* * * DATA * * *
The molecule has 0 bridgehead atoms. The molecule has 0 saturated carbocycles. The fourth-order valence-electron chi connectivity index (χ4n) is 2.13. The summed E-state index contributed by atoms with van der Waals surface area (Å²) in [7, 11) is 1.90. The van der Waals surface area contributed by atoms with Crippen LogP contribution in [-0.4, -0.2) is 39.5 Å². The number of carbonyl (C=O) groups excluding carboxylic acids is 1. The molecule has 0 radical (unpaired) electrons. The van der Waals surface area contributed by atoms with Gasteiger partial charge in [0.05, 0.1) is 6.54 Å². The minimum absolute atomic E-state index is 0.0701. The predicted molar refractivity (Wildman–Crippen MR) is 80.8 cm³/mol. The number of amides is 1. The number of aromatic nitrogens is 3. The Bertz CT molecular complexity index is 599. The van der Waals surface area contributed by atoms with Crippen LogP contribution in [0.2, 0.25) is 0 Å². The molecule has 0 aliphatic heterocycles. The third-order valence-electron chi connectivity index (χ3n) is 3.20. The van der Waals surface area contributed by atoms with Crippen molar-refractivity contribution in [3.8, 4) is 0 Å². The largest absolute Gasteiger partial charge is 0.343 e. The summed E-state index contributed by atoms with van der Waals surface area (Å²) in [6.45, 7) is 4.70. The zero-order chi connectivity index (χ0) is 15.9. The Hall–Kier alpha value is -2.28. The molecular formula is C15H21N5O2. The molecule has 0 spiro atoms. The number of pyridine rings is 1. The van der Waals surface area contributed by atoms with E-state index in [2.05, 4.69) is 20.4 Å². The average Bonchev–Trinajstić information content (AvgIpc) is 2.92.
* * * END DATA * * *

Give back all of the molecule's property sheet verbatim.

The molecule has 0 bridgehead atoms. The molecule has 0 saturated carbocycles. The fourth-order valence-electron chi connectivity index (χ4n) is 2.13. The summed E-state index contributed by atoms with van der Waals surface area (Å²) in [7, 11) is 1.90. The van der Waals surface area contributed by atoms with Crippen LogP contribution in [-0.4, -0.2) is 39.5 Å². The number of carbonyl (C=O) groups excluding carboxylic acids is 1. The molecule has 0 radical (unpaired) electrons. The van der Waals surface area contributed by atoms with Gasteiger partial charge in [0.05, 0.1) is 6.54 Å². The minimum absolute atomic E-state index is 0.0701. The predicted molar refractivity (Wildman–Crippen MR) is 80.8 cm³/mol. The number of amides is 1. The number of aromatic nitrogens is 3. The Bertz CT molecular complexity index is 599. The van der Waals surface area contributed by atoms with Crippen LogP contribution in [0.2, 0.25) is 0 Å². The molecule has 0 aliphatic heterocycles. The third-order valence-electron chi connectivity index (χ3n) is 3.20. The van der Waals surface area contributed by atoms with Crippen molar-refractivity contribution in [3.8, 4) is 0 Å². The largest absolute Gasteiger partial charge is 0.343 e. The summed E-state index contributed by atoms with van der Waals surface area (Å²) in [6.45, 7) is 4.70. The zero-order chi connectivity index (χ0) is 15.9. The Hall–Kier alpha value is -2.28. The molecular formula is C15H21N5O2. The molecule has 0 spiro atoms. The number of pyridine rings is 1. The van der Waals surface area contributed by atoms with E-state index in [2.05, 4.69) is 20.4 Å². The average Bonchev–Trinajstić information content (AvgIpc) is 2.92.